Lamar Smith is being tagged as a backer of Big Government by his 2012 challenger.
To the ranks of same-sex marriage, tax cuts and illegal immigration, add this to the list of polarizing political issues of Election 2012: the Stop Online Piracy Act.
The hot-button anti-piracy legislation that sparked a revolt online is starting to become a political liability for some of SOPA’s major backers. Fueled by Web activists and online fundraising tools, challengers are using the bill to tag its congressional supporters as backers of Big Government — and raise campaign cash while they’re at it.
Among the fattest targets: SOPA’s lead author, House Judiciary Committee Chairman Lamar Smith (R-Texas), and two of its most vocal co-sponsors, Reps. Bob Goodlatte (R-Va.) and Marsha Blackburn (R-Tenn.). House Budget Committee Chairman Paul Ryan (R-Wis.) has also felt the wrath of SOPA opponents.
Even GOP presidential contenders Mitt Romney and Rick Santorum were asked by voters recently to weigh in on the bill (neither gave definitive answers, though activists have interpreted Santorum’s response as more sympathetic to SOPA than Romney’s).
It’s a stretch to think SOPA will cost any of the longtime incumbents backing the bill their seats. The legislation would give government new powers to shutter websites that peddle counterfeit products and pirated copies of movies and music.
But there are signs the issue, long the domain of think tanks and intellectual property lawyers, could become a real factor in some races.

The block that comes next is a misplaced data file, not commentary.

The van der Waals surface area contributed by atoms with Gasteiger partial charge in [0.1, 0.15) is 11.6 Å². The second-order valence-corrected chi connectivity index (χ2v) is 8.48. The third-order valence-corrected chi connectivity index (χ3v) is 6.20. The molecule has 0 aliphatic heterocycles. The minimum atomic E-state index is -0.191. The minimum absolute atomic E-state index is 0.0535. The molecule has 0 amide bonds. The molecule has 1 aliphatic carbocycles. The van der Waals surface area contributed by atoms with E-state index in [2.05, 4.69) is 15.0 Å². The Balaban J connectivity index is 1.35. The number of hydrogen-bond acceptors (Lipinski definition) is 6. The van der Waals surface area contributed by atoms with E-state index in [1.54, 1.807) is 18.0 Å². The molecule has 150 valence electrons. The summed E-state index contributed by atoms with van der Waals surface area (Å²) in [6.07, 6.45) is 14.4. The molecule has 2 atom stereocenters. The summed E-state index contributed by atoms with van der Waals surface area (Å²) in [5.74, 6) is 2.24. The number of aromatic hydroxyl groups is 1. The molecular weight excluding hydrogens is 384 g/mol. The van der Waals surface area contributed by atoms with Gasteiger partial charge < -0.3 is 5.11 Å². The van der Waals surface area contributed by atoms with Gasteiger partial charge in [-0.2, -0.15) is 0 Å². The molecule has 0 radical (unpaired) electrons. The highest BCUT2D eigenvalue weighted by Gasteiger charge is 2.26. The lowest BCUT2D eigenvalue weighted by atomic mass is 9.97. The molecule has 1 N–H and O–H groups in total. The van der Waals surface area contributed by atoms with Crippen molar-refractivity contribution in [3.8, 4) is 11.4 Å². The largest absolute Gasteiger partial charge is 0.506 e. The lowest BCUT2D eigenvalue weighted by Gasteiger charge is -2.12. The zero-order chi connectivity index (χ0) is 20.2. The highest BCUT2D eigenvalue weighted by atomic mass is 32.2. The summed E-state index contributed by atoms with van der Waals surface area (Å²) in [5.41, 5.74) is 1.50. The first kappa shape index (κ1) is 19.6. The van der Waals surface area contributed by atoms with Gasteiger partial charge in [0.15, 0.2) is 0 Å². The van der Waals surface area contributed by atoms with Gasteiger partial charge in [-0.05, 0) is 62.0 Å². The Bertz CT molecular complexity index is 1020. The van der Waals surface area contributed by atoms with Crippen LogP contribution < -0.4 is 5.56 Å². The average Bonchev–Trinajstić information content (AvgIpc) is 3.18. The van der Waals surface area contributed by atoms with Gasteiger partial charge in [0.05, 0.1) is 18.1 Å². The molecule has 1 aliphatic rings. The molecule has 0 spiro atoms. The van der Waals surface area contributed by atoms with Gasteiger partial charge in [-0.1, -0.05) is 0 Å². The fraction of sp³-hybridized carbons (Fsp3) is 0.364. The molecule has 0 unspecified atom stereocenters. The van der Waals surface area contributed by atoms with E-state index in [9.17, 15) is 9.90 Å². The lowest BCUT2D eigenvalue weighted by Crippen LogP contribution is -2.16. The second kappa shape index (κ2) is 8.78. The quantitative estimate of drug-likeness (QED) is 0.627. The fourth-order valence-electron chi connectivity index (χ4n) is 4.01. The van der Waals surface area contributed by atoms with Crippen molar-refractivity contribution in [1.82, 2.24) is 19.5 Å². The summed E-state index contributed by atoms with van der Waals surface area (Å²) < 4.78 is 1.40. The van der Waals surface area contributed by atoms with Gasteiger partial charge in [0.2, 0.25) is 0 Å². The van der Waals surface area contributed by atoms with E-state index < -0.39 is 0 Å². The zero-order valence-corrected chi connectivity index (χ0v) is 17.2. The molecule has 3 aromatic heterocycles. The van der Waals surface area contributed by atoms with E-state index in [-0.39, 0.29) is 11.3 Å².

Prominent conservative blogger Erick Erickson, for one, has promised to make life miserable for any GOP lawmaker who gets behind the bill. His first target: Blackburn.
“I love Marsha Blackburn. She is a delightful lady and a solidly conservative member of Congress,” Erickson wrote on his widely read blog, Red State. But “I am pledging right now that I will do everything in my power to defeat her in her 2012 re-election bid.”
Erickson went on to implore the left and right to “unite and pledge to defeat in primaries every person named as a sponsor” of SOPA and suggested that both sides create a fund dedicated to supporting challengers running against SOPA supporters.
“Killing SOPA is that important,” Erickson wrote.
In Ryan’s case, critics pounced after the powerful congressman issued a vague statement that they interpreted as supportive of the bill. Using the social news site Reddit, they launched an online campaign— dubbed “Operation Pull Ryan” — to unseat him.
Ryan’s Democratic opponent, Rob Zerban, seized on the uproar. After lambasting the bill during an interview on Reddit, Zerban raked in about $15,000 in campaign donations, according to campaign manager Lisa Tanner.
The uproar wasn’t lost on Ryan. On Monday, he issued a statement opposing SOPA in no uncertain terms. While the bill “attempts to address a legitimate problem,” Ryan said, it would open the door to “undue regulation, censorship and legal abuse.”
SOPA is making waves in other House races, too.
Goodlatte’s primary challenger in Virginia’s 6th District, Karen Kwiatkowski, claimed on her website that SOPA “will dramatically increase the federal government’s role in our lives.” She asked people to contribute to her campaign and “send Bob Goodlatte a message.”
Kwiatkowski, who describes herself as a “conservative constitutionalist Republican,” told POLITICO that Goodlatte’s support for the bill was “bought and paid for” by content companies that “don’t want to adapt their business models [and] don’t want to invest in protection for their material.” That includes language software company Rosetta Stone, she said, which is based in the district.
She estimated that 20 percent — or roughly $5,000 — of the donations she received in December was attributable to SOPA. Kwiatkowski has raised about $30,000 total.